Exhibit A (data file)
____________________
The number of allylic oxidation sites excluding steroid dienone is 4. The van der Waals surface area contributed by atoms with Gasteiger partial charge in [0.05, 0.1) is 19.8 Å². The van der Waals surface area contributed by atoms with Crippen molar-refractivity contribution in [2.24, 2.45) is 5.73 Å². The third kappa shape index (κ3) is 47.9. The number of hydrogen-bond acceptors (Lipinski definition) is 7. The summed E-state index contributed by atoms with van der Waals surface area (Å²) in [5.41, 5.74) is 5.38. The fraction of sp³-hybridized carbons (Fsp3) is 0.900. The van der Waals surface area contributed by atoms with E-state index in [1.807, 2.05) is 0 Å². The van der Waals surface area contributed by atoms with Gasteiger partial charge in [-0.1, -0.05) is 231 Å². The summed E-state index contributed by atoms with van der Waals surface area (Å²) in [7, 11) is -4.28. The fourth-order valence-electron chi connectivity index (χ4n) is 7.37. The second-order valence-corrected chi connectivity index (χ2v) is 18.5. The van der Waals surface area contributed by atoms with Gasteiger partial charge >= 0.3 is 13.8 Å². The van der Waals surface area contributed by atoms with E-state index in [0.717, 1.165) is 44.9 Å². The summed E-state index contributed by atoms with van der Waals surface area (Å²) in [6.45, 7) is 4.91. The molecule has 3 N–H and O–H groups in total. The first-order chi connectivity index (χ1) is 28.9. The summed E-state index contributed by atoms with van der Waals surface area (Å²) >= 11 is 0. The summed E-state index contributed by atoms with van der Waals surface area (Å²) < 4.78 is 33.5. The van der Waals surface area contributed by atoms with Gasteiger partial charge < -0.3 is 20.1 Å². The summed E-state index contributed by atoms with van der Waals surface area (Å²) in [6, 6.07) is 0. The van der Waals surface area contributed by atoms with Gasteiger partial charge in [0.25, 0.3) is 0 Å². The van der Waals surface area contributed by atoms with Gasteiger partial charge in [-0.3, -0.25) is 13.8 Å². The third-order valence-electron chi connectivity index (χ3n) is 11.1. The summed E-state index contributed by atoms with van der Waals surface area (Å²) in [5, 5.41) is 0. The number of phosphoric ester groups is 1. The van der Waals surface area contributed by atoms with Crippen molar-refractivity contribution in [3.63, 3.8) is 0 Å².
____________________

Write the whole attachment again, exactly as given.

The number of allylic oxidation sites excluding steroid dienone is 4. The van der Waals surface area contributed by atoms with Gasteiger partial charge in [0.05, 0.1) is 19.8 Å². The van der Waals surface area contributed by atoms with Crippen molar-refractivity contribution in [2.24, 2.45) is 5.73 Å². The third kappa shape index (κ3) is 47.9. The number of hydrogen-bond acceptors (Lipinski definition) is 7. The summed E-state index contributed by atoms with van der Waals surface area (Å²) in [5.41, 5.74) is 5.38. The fraction of sp³-hybridized carbons (Fsp3) is 0.900. The van der Waals surface area contributed by atoms with E-state index in [1.807, 2.05) is 0 Å². The van der Waals surface area contributed by atoms with Gasteiger partial charge in [-0.1, -0.05) is 231 Å². The summed E-state index contributed by atoms with van der Waals surface area (Å²) in [7, 11) is -4.28. The fourth-order valence-electron chi connectivity index (χ4n) is 7.37. The second-order valence-corrected chi connectivity index (χ2v) is 18.5. The van der Waals surface area contributed by atoms with Gasteiger partial charge >= 0.3 is 13.8 Å². The van der Waals surface area contributed by atoms with E-state index in [0.717, 1.165) is 44.9 Å². The summed E-state index contributed by atoms with van der Waals surface area (Å²) in [6.45, 7) is 4.91. The molecule has 3 N–H and O–H groups in total. The first-order chi connectivity index (χ1) is 28.9. The summed E-state index contributed by atoms with van der Waals surface area (Å²) >= 11 is 0. The summed E-state index contributed by atoms with van der Waals surface area (Å²) < 4.78 is 33.5. The van der Waals surface area contributed by atoms with Gasteiger partial charge < -0.3 is 20.1 Å². The summed E-state index contributed by atoms with van der Waals surface area (Å²) in [6, 6.07) is 0. The van der Waals surface area contributed by atoms with Gasteiger partial charge in [0.25, 0.3) is 0 Å². The van der Waals surface area contributed by atoms with Gasteiger partial charge in [-0.3, -0.25) is 13.8 Å². The third-order valence-electron chi connectivity index (χ3n) is 11.1. The summed E-state index contributed by atoms with van der Waals surface area (Å²) in [5, 5.41) is 0. The number of phosphoric ester groups is 1. The van der Waals surface area contributed by atoms with Crippen molar-refractivity contribution in [3.63, 3.8) is 0 Å².